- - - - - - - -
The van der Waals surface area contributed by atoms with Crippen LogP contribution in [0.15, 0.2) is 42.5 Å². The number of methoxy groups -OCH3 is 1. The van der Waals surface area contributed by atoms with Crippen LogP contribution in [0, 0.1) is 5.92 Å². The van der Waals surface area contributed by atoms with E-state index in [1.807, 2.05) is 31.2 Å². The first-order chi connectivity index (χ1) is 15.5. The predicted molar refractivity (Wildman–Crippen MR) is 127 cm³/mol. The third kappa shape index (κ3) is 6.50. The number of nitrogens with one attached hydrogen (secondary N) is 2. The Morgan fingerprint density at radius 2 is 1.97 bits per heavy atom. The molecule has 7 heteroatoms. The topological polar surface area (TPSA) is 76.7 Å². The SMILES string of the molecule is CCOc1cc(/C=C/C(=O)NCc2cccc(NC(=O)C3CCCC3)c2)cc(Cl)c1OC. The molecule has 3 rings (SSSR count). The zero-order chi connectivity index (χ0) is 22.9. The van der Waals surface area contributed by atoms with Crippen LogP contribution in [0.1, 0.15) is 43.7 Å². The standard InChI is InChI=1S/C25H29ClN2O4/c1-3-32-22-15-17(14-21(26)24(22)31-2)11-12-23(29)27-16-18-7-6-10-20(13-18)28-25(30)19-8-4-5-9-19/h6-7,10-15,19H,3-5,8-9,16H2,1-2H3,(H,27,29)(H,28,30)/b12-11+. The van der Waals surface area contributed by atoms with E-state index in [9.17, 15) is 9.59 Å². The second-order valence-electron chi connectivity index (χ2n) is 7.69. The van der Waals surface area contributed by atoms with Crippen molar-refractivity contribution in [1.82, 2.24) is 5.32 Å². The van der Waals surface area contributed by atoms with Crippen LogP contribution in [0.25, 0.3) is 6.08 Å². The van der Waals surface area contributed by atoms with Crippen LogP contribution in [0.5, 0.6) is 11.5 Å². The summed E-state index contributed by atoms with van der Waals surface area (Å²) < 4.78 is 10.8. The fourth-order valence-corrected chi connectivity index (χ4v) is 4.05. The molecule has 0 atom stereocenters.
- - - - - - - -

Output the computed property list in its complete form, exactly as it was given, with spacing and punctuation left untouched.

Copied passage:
The van der Waals surface area contributed by atoms with Crippen LogP contribution in [0.15, 0.2) is 42.5 Å². The number of methoxy groups -OCH3 is 1. The van der Waals surface area contributed by atoms with Crippen LogP contribution in [0, 0.1) is 5.92 Å². The van der Waals surface area contributed by atoms with E-state index in [1.807, 2.05) is 31.2 Å². The first-order chi connectivity index (χ1) is 15.5. The predicted molar refractivity (Wildman–Crippen MR) is 127 cm³/mol. The third kappa shape index (κ3) is 6.50. The number of nitrogens with one attached hydrogen (secondary N) is 2. The Morgan fingerprint density at radius 2 is 1.97 bits per heavy atom. The molecule has 7 heteroatoms. The topological polar surface area (TPSA) is 76.7 Å². The SMILES string of the molecule is CCOc1cc(/C=C/C(=O)NCc2cccc(NC(=O)C3CCCC3)c2)cc(Cl)c1OC. The molecule has 3 rings (SSSR count). The zero-order chi connectivity index (χ0) is 22.9. The van der Waals surface area contributed by atoms with Crippen LogP contribution in [0.1, 0.15) is 43.7 Å². The standard InChI is InChI=1S/C25H29ClN2O4/c1-3-32-22-15-17(14-21(26)24(22)31-2)11-12-23(29)27-16-18-7-6-10-20(13-18)28-25(30)19-8-4-5-9-19/h6-7,10-15,19H,3-5,8-9,16H2,1-2H3,(H,27,29)(H,28,30)/b12-11+. The van der Waals surface area contributed by atoms with E-state index in [9.17, 15) is 9.59 Å². The second-order valence-electron chi connectivity index (χ2n) is 7.69. The van der Waals surface area contributed by atoms with Crippen molar-refractivity contribution in [1.82, 2.24) is 5.32 Å². The van der Waals surface area contributed by atoms with Crippen LogP contribution in [0.25, 0.3) is 6.08 Å². The van der Waals surface area contributed by atoms with Crippen LogP contribution in [0.5, 0.6) is 11.5 Å². The summed E-state index contributed by atoms with van der Waals surface area (Å²) < 4.78 is 10.8. The fourth-order valence-corrected chi connectivity index (χ4v) is 4.05. The molecule has 0 atom stereocenters.